- 16th January 2019
- Posted by: Hafai
- Category: Uncategorised
According to United Nations 2018 projection, the current population of Nigeria is estimated at 197,659,900 and is equivalent to 2.57% of the world’s population. Nigeria’s population is projected to reach 398million by the end of the year 2050, and if this current figure continues, the population of Nigeria by the year 2100 will be over 746million, meanwhile, Nigeria has one of the highest birth rates in the world with 37.3 births for every 1,000 people or an average of six children per woman meaning more than 7 million new Nigerians are born every year, making us the fastest growing nation in the world. (qz.com/africa/1094672/nigeria-already-has-so-many-children-but-fixing-infertility-is-a-fast-growing-business/).
The far reaching consequences of family planning on a nation as a whole cannot be over-emphasized, and it is a key factor in our effort to achieve the Sustainable Development Goals and getting it right can help countries meet related targets such as improved literacy among its population in the area of Education, Economic growth, as well as Health goals hence the need to increase family planning uptake.
Family planning affords a nation the opportunity to plan and regulate its population, and also, most importantly, reduce the incidence of maternal and infant mortality through healthy child spacing as evidence indicate that birth-to-pregnancy intervals of at least two years are beneficial to both mother and child as it is associated with decreased risk of neonatal and perinatal mortality, low birth weight, and preterm delivery and provides the opportunity for children and mothers to experience the benefits of optimal breastfeeding for two years. It also gives mothers enough time for their bodies to fully recover from pregnancy and replenish vital nutrients that were lost during child birth.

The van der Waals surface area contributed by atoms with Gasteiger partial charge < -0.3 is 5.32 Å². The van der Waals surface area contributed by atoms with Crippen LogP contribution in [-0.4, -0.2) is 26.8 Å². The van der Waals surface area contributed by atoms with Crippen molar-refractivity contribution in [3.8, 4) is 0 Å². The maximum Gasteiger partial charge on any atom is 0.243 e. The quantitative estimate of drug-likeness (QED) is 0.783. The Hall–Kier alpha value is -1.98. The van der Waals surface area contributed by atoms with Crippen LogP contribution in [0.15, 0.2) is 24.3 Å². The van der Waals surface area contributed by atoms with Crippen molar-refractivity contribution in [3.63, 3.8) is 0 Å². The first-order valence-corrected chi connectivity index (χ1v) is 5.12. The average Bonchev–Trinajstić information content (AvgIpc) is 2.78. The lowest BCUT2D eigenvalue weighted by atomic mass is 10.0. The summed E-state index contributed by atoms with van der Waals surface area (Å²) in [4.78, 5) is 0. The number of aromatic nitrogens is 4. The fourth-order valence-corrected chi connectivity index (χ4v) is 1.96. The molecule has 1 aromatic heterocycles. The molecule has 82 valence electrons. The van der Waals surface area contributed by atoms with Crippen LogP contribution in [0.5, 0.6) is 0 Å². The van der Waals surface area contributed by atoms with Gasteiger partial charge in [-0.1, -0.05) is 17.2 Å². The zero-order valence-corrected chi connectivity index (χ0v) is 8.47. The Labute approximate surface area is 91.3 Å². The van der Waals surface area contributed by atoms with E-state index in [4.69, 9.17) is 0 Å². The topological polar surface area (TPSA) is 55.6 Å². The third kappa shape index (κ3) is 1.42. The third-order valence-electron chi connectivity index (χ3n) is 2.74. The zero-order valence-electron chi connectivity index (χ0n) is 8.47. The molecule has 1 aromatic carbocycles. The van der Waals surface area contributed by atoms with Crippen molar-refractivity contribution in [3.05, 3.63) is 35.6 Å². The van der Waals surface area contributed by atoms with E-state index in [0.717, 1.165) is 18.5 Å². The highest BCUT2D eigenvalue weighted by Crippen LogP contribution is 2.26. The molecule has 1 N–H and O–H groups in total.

A woman’s ability to decide for herself, if, and when she wants to become pregnant and how many children she wants to have, has a direct impact on her health and can delay pregnancies in young women at risks of health problems and death from early childbearing. Availing women access to preferred contraceptive methods is essential to securing their autonomy in addition to securing their well-being, and equally allows them receive preconception care that enables them develop a reproductive life plan. Family planning also reduces the need for unsafe abortions when unintended pregnancies are avoided. It represents an opportunity for women to pursue additional education and participate in public life, including paid employment in non-family organizations. Additionally, having smaller families allows parents to invest more in each child. Children with fewer siblings tend to stay in school longer than those with many siblings.
However, in many African settings, the modern practices of contraception suffer huge setback for reasons that cut across long standing cultural/ traditional beliefs and practices; as in some traditions, it is considered a taboo to visit the hospital or any health care facility, no matter the situation. There is also fear of side effects and fear of cost of managing side effects, ignorance, desire to have many children, gender preference, non-participation of men and relevant influencers in family planning, unavailability of health care providers/ family planning services.
The significance of Family Planning cannot be overemphasized, and thus requires urgency, dedication and support from all stakeholders.